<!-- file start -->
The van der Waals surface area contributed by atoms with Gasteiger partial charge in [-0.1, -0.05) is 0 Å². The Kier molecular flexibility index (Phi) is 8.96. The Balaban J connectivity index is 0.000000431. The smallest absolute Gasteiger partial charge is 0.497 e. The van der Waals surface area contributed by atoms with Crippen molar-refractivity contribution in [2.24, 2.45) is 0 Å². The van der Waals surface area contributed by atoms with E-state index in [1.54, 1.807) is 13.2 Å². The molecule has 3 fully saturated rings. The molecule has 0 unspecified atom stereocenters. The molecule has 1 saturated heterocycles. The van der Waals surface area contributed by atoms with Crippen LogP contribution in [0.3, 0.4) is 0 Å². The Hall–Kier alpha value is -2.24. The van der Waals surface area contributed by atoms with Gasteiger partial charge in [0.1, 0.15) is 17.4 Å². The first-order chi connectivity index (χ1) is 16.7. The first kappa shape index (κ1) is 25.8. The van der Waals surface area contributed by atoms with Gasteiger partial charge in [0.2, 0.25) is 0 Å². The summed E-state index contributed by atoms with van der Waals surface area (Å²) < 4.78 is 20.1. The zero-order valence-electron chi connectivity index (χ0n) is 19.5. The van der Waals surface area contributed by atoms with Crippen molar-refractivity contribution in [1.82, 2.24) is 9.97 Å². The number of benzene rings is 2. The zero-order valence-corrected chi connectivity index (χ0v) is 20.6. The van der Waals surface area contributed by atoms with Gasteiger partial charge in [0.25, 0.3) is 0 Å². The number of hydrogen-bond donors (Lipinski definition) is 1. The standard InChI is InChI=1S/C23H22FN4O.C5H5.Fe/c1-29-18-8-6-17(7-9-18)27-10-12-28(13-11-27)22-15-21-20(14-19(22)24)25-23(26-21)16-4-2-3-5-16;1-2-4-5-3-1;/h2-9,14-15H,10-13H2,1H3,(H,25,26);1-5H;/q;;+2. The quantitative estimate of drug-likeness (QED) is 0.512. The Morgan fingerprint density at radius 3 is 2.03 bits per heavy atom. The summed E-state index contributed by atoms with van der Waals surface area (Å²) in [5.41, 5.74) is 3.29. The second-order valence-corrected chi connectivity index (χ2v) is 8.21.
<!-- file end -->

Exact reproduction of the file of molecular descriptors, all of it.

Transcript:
The van der Waals surface area contributed by atoms with Gasteiger partial charge in [-0.1, -0.05) is 0 Å². The Kier molecular flexibility index (Phi) is 8.96. The Balaban J connectivity index is 0.000000431. The smallest absolute Gasteiger partial charge is 0.497 e. The van der Waals surface area contributed by atoms with Crippen molar-refractivity contribution in [2.24, 2.45) is 0 Å². The van der Waals surface area contributed by atoms with E-state index in [1.54, 1.807) is 13.2 Å². The molecule has 3 fully saturated rings. The molecule has 0 unspecified atom stereocenters. The molecule has 1 saturated heterocycles. The van der Waals surface area contributed by atoms with Crippen LogP contribution in [0.3, 0.4) is 0 Å². The Hall–Kier alpha value is -2.24. The van der Waals surface area contributed by atoms with Gasteiger partial charge in [0.1, 0.15) is 17.4 Å². The first-order chi connectivity index (χ1) is 16.7. The first kappa shape index (κ1) is 25.8. The van der Waals surface area contributed by atoms with Gasteiger partial charge in [0.2, 0.25) is 0 Å². The summed E-state index contributed by atoms with van der Waals surface area (Å²) < 4.78 is 20.1. The zero-order valence-electron chi connectivity index (χ0n) is 19.5. The van der Waals surface area contributed by atoms with Crippen molar-refractivity contribution in [1.82, 2.24) is 9.97 Å². The number of benzene rings is 2. The zero-order valence-corrected chi connectivity index (χ0v) is 20.6. The van der Waals surface area contributed by atoms with Gasteiger partial charge in [0.25, 0.3) is 0 Å². The number of hydrogen-bond donors (Lipinski definition) is 1. The standard InChI is InChI=1S/C23H22FN4O.C5H5.Fe/c1-29-18-8-6-17(7-9-18)27-10-12-28(13-11-27)22-15-21-20(14-19(22)24)25-23(26-21)16-4-2-3-5-16;1-2-4-5-3-1;/h2-9,14-15H,10-13H2,1H3,(H,25,26);1-5H;/q;;+2. The quantitative estimate of drug-likeness (QED) is 0.512. The Morgan fingerprint density at radius 3 is 2.03 bits per heavy atom. The summed E-state index contributed by atoms with van der Waals surface area (Å²) in [5.41, 5.74) is 3.29. The second-order valence-corrected chi connectivity index (χ2v) is 8.21.